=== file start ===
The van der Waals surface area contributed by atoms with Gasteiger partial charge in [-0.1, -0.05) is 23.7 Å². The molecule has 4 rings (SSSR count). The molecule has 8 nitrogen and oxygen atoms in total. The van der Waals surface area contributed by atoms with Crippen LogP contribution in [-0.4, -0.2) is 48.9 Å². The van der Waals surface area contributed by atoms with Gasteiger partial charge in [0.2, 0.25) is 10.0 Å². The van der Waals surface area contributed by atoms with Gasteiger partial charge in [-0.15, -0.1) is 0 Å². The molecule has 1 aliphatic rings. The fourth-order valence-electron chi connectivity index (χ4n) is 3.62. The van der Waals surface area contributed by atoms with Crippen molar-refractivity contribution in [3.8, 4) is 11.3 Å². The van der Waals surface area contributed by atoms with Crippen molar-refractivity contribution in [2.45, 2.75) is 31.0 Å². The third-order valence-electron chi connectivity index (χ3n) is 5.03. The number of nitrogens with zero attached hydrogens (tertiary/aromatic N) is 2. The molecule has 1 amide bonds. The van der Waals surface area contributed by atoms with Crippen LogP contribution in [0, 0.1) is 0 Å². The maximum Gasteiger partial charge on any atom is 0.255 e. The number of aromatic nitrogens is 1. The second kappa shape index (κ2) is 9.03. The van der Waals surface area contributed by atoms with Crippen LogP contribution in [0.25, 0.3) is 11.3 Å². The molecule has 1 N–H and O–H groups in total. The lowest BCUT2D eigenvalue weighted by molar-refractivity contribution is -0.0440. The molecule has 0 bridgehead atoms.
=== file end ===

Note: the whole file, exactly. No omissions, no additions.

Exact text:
The van der Waals surface area contributed by atoms with Gasteiger partial charge in [-0.1, -0.05) is 23.7 Å². The molecule has 4 rings (SSSR count). The molecule has 8 nitrogen and oxygen atoms in total. The van der Waals surface area contributed by atoms with Crippen LogP contribution in [-0.4, -0.2) is 48.9 Å². The van der Waals surface area contributed by atoms with Gasteiger partial charge in [0.2, 0.25) is 10.0 Å². The van der Waals surface area contributed by atoms with Gasteiger partial charge in [-0.15, -0.1) is 0 Å². The molecule has 1 aliphatic rings. The fourth-order valence-electron chi connectivity index (χ4n) is 3.62. The van der Waals surface area contributed by atoms with Crippen molar-refractivity contribution in [3.8, 4) is 11.3 Å². The van der Waals surface area contributed by atoms with Crippen molar-refractivity contribution in [2.45, 2.75) is 31.0 Å². The third-order valence-electron chi connectivity index (χ3n) is 5.03. The number of nitrogens with zero attached hydrogens (tertiary/aromatic N) is 2. The molecule has 1 amide bonds. The van der Waals surface area contributed by atoms with Crippen LogP contribution in [0, 0.1) is 0 Å². The maximum Gasteiger partial charge on any atom is 0.255 e. The number of aromatic nitrogens is 1. The second kappa shape index (κ2) is 9.03. The van der Waals surface area contributed by atoms with Crippen LogP contribution in [0.25, 0.3) is 11.3 Å². The molecule has 1 N–H and O–H groups in total. The lowest BCUT2D eigenvalue weighted by molar-refractivity contribution is -0.0440. The molecule has 0 bridgehead atoms.